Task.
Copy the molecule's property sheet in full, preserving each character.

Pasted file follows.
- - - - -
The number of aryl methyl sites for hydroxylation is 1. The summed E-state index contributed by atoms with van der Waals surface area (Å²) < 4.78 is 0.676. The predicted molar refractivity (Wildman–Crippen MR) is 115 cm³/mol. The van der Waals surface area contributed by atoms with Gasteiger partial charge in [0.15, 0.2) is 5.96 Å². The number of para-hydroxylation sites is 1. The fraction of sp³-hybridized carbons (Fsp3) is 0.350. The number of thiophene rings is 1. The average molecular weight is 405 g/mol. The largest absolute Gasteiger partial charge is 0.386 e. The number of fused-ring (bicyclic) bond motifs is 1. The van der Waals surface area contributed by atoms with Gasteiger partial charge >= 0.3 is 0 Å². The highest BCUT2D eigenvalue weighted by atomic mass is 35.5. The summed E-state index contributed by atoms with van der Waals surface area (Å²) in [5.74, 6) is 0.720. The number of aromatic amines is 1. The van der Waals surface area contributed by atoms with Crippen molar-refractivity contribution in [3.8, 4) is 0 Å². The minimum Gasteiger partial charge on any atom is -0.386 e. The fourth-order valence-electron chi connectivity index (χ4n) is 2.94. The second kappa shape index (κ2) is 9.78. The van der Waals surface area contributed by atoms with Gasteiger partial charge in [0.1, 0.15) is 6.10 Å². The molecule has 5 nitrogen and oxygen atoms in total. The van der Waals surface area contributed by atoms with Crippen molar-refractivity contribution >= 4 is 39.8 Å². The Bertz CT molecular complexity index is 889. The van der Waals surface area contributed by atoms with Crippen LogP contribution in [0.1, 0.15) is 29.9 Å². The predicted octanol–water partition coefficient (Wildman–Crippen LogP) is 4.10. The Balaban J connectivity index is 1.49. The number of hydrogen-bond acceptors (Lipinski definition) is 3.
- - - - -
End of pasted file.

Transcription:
The number of aryl methyl sites for hydroxylation is 1. The summed E-state index contributed by atoms with van der Waals surface area (Å²) < 4.78 is 0.676. The predicted molar refractivity (Wildman–Crippen MR) is 115 cm³/mol. The van der Waals surface area contributed by atoms with Gasteiger partial charge in [0.15, 0.2) is 5.96 Å². The number of para-hydroxylation sites is 1. The fraction of sp³-hybridized carbons (Fsp3) is 0.350. The number of thiophene rings is 1. The average molecular weight is 405 g/mol. The largest absolute Gasteiger partial charge is 0.386 e. The number of fused-ring (bicyclic) bond motifs is 1. The van der Waals surface area contributed by atoms with Gasteiger partial charge >= 0.3 is 0 Å². The highest BCUT2D eigenvalue weighted by atomic mass is 35.5. The summed E-state index contributed by atoms with van der Waals surface area (Å²) in [5.74, 6) is 0.720. The number of aromatic amines is 1. The van der Waals surface area contributed by atoms with Crippen molar-refractivity contribution in [3.8, 4) is 0 Å². The minimum Gasteiger partial charge on any atom is -0.386 e. The fourth-order valence-electron chi connectivity index (χ4n) is 2.94. The second kappa shape index (κ2) is 9.78. The van der Waals surface area contributed by atoms with Gasteiger partial charge in [0.1, 0.15) is 6.10 Å². The molecule has 5 nitrogen and oxygen atoms in total. The van der Waals surface area contributed by atoms with Crippen molar-refractivity contribution >= 4 is 39.8 Å². The Bertz CT molecular complexity index is 889. The van der Waals surface area contributed by atoms with Crippen LogP contribution in [0.1, 0.15) is 29.9 Å². The predicted octanol–water partition coefficient (Wildman–Crippen LogP) is 4.10. The Balaban J connectivity index is 1.49. The number of hydrogen-bond acceptors (Lipinski definition) is 3.